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dc.contributor.authorTeh, Y.A.
dc.contributor.authorDiem, T.
dc.contributor.authorJones, S.
dc.contributor.authorHuaraca Quispe, L.P.
dc.contributor.authorBaggs, E.
dc.contributor.authorMorley, N.
dc.contributor.authorRichards, M.
dc.contributor.authorSmith, P.
dc.contributor.authorMeir, P.
dc.date.accessioned2014-07-09T10:01:01Z
dc.date.available2014-07-09T10:01:01Z
dc.date.issued2014-04-25
dc.identifier.citationTeh , Y A , Diem , T , Jones , S , Huaraca Quispe , L P , Baggs , E , Morley , N , Richards , M , Smith , P & Meir , P 2014 , ' Methane and nitrous oxide fluxes across an elevation gradient in the tropical Peruvian Andes ' , Biogeosciences , vol. 11 , no. 8 , pp. 2325-2339 . https://doi.org/10.5194/bg-11-2325-2014en
dc.identifier.issn1726-4170
dc.identifier.otherPURE: 130513184
dc.identifier.otherPURE UUID: 0b3c7613-58a9-4ea2-8764-401dbf66534b
dc.identifier.otherScopus: 84899473747
dc.identifier.otherWOS: 000335374200015
dc.identifier.urihttp://hdl.handle.net/10023/4977
dc.descriptionThe authors acknowledge the agencies that funded this research; the UK Natural Environment Research Council (NERC; joint grant references NE/H006583, NE/H007849 and NE/H006753) and the Norwegian Agency for Development Cooperation (Norad; via a sub-contract to Yit Arn Teh managed by the Amazon Conservation Association). Pete Smith is a Royal Society Wolfson Research Merit Award holder and Patrick Meir is supported by an Australian Research Council Fellowship (FT110100457).en
dc.description.abstractRemote sensing and inverse modelling studies indicate that the tropics emit more CH4 and N2O than predicted by bottom-up emissions inventories, suggesting that terrestrial sources are stronger or more numerous than previously thought. Tropical uplands are a potentially large and important source of CH4 and N2O often overlooked by past empirical and modelling studies. To address this knowledge gap, we investigated spatial, temporal and environmental trends in soil CH4 and N2O fluxes across a long elevation gradient (600-3700 m a.s.l.) in the Kosñipata Valley, in the southern Peruvian Andes, that experiences seasonal fluctuations in rainfall. The aim of this work was to produce preliminary estimates of soil CH4 and N2O fluxes from representative habitats within this region, and to identify the proximate controls on soil CH4 and N2O dynamics. Area-weighted flux calculations indicated that ecosystems across this altitudinal gradient were both atmospheric sources and sinks of CH4 on an annual basis. Montane grasslands (3200–3700 m a.s.l.) were strong atmospheric sources, emitting 56.94 ± 7.81 kg CH4-C haĝ̂'1 yrĝ̂'1. Upper montane forest (2200-3200 m a.s.l.) and lower montane forest (1200-2200 m a.s.l.) were net atmospheric sinks (ĝ̂'2.99 ± 0.29 and ĝ̂'2.34 ± 0.29 kg CH4-C haĝ̂'1 yrĝ̂'1, respectively); while premontane forests (600-1200 m a.s.l.) fluctuated between source or sink depending on the season (wet season: 1.86 ± 1.50 kg CH4-C haĝ̂'1 yrĝ̂'1; dry season: ĝ̂'1.17 ± 0.40 kg CH4-C haĝ̂'1 yr−1). Analysis of spatial, temporal and environmental trends in soil CH4 flux across the study site suggest that soil redox was a dominant control on net soil CH4 flux. Soil CH4 emissions were greatest from habitats, landforms and during times of year when soils were suboxic, and soil CH4 efflux was inversely correlated with soil O2 concentration (Spearman's ρ Combining double low line −0.45,P< 0.0001) and positively correlated with water-filled pore space (Spearman's ρ Combining double low line 0.63,P<0.0001). Ecosystems across the region were net atmospheric N2O sources. Soil N2O fluxes declined with increasing elevation; area-weighted flux calculations indicated that N2O emissions from premontane forest, lower montane forest, upper montane forest and montane grasslands averaged 2.23 ± 1.31, 1.68 ± 0.44, 0.44 ± 0.47 and 0.15 ± 1.10 kg N2O-N haĝ̂'1 yrĝ̂'1, respectively. Soil N2O fluxes from premontane and lower montane forests exceeded prior model predictions for the region. Comprehensive investigation of field and laboratory data collected in this study suggest that soil N2O fluxes from this region were primarily driven by denitrification; that nitrate (NO3−) availability was the principal constraint on soil N2O fluxes; and that soil moisture and water-filled porosity played a secondary role in modulating N2O emissions. Any current and future changes in N management or anthropogenic N deposition may cause shifts in net soil N2O fluxes from these tropical montane ecosystems, further enhancing this emission source.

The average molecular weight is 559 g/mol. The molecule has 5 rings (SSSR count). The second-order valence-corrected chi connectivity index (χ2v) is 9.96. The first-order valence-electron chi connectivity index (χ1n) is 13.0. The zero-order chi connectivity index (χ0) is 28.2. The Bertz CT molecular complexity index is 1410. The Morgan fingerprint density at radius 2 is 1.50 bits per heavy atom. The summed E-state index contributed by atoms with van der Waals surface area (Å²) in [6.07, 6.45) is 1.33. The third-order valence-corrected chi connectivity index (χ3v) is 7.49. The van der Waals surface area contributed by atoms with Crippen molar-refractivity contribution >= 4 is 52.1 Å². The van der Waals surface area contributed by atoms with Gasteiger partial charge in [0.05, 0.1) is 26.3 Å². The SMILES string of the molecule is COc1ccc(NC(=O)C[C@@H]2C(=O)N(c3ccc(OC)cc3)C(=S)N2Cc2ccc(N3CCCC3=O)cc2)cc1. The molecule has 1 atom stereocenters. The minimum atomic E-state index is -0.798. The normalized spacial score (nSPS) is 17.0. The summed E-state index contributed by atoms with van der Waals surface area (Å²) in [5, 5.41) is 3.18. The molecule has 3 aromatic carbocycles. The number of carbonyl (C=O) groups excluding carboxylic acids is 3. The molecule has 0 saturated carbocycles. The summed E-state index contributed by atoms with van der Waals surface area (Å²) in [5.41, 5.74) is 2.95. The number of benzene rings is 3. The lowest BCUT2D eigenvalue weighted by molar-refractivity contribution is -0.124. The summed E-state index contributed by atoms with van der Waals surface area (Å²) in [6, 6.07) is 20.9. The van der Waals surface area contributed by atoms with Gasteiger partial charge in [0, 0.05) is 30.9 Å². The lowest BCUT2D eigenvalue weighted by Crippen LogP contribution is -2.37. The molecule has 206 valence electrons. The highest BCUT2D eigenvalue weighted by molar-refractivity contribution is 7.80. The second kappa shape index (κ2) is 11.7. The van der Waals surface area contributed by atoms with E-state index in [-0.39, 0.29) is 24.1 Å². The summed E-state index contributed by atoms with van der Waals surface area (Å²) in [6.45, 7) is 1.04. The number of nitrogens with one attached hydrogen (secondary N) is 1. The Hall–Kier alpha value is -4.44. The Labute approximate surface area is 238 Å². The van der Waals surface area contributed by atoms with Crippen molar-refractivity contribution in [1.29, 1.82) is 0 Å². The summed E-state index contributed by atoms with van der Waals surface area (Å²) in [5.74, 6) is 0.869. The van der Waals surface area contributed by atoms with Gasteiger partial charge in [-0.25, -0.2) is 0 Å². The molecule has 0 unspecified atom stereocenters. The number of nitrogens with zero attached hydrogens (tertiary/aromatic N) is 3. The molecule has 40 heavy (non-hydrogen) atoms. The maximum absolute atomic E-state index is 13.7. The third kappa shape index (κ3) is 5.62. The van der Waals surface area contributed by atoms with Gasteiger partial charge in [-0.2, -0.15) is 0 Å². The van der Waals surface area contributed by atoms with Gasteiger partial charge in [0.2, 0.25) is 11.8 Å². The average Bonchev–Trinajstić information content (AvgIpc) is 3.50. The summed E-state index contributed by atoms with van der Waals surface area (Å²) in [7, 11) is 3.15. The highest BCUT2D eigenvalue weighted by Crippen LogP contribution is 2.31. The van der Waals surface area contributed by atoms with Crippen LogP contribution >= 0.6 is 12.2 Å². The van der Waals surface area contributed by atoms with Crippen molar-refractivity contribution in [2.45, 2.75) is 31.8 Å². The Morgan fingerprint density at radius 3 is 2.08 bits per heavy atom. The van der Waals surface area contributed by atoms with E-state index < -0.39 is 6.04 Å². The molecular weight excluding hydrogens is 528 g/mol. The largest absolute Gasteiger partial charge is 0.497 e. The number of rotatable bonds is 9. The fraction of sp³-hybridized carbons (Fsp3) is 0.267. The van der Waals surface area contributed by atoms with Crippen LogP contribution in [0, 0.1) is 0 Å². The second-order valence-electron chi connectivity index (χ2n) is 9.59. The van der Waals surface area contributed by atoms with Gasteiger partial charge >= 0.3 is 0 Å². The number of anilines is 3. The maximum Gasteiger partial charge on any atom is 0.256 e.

dc.format.extent15
dc.language.isoeng
dc.relation.ispartofBiogeosciencesen
dc.rights© Author(s) 2014. CC Attribution 3.0 License. http://creativecommons.org/licenses/by/3.0/en
dc.subjectG Geography (General)en
dc.subject.lccG1en
dc.titleMethane and nitrous oxide fluxes across an elevation gradient in the tropical Peruvian Andesen
dc.typeJournal articleen
dc.description.versionPublisher PDFen
dc.contributor.institutionUniversity of St Andrews.Geography & Sustainable Developmenten
dc.contributor.institutionUniversity of St Andrews.Earth and Environmental Sciencesen
dc.contributor.institutionUniversity of St Andrews.School of Biologyen
dc.contributor.institutionUniversity of St Andrews.School of Managementen
dc.identifier.doihttps://doi.org/10.5194/bg-11-2325-2014
dc.description.statusPeer revieweden
dc.identifier.urlhttp://www.biogeosciences.net/11/2325/2014/en


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